In Baseball, everyone knows that offense wins innings; defense wins games, and pitching wins championships. However, what about the man behind the mask? The catcher is part of both defense and pitching. From working with the pitching staff on a personal and professional basis, to calling every pitch, the catcher makes sure that pitching stays on course, and if things go awry, they right the ship and reset the course. Catching is one of the most overlooked positions in Baseball, and it is the most crucial to a championship ring.
So where does Yadier Molina fit into all of this? He is considered the best of the current generation at the catching position, and his defensive skills are almost impeccable. At 28, his fielding percentage over the past eight seasons is .993 behind the plate, and his average caught stealing percentage is 44 percent. This season, he had the fewest stolen base attempts against him in the majors at 46. His arm, his defensive skills, and his awareness behind the plate are outstanding, and it is present almost every game. Granted, his caught stealing percentage was only 29 percent this past season, but when the league average is around 20 percent, his numbers have come down from godlike to above average. In 2005, he threw out 64 percent of would be base stealers, one of the highest percentages ever. His skills are so refined behind the plate, that when his knee was bothering him in the World Series, he sat back on one knee, and just picked bouncing balls like a shortstop. His defensive play is what puts him in the same class with greats like Thurman Munson, Yogi Berra, and Ivan Rodriguez.
What is impressive is even though his defensive numbers are so stellar; his hitting has become another great weapon in his arsenal He batted .305 last season, with 14 home runs, 32 doubles, and 65 RBI, all career bests. His offense continues to shine, and on the biggest stage, his average gets even better. In his 3 World Series appearances, he is batting .341 with 4 doubles and 10 RBI. Since his rookie season in 2004, his bat continues to improve, and how he will grow and improve next season is continuing to build up.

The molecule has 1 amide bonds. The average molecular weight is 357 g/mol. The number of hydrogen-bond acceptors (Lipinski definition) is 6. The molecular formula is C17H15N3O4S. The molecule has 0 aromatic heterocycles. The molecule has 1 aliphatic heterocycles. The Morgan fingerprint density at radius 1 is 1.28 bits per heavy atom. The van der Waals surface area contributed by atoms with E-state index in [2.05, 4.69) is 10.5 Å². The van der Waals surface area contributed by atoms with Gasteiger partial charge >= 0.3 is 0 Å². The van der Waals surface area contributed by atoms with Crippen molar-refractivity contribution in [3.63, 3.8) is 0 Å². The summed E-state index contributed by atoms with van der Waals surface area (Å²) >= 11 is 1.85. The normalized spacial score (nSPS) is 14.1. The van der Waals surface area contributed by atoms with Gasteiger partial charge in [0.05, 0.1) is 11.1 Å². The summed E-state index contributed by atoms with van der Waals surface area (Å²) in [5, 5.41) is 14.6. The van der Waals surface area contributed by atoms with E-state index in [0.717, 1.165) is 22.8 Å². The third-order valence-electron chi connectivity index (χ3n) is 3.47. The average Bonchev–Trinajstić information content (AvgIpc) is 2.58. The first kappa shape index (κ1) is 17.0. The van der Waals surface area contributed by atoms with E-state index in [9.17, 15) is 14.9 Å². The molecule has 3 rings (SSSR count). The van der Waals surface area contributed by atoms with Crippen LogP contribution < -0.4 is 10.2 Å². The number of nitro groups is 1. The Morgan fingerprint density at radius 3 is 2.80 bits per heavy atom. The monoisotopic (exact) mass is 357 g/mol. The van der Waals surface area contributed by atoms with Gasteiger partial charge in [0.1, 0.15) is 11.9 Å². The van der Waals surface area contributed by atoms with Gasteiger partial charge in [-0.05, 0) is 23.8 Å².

The numbers might give a good look at how good a player is on the field, but they never show the intangibles. The trust, the respect, and the presence felt by teammates in the clubhouse and on the field can never be measured by statistics. Last season, when you would watch a game, you might see Molina look to the dugout twice in a game for a possible defensive shift. Other than those occasional glances, he was the leader on the field. He called every pitch, he called every snap-throw, and he made sure the defense knew how to play each hitter. When he deals with a struggling pitcher, his tone and reaction is different depending on the pitcher. With guys like Lance Lynn and Chris Carpenter, he is a calm, soothing presence that comes out to relax the pitcher and make sure he is free of tension before the next pitch. With others, like Jason Motte, he has to pump them up and get the adrenaline flowing for them to focus and put everything behind the ball. These are some things that cannot be measured with mathematics, and they are some of the biggest focal points of being a battery mate as a catcher.
With these amazing numbers and intangible qualities, how do you not build a team around a catcher with all five tools? With Albert Pujols gone, it seems like the pressure will be on the shoulders of veteran leaders like Molina, however. Rising stars like David Freese and Allen Craig, along with new Cardinals Outfielder Carlos Beltran; Molina’s job becomes a lot easier at the plate. His defensive play will always be a cornerstone of the Cardinals organization, and it is the how aggressive his nature is. He is one of the many faces of the Cardinals, and he will continue to grow to one of the big names in baseball.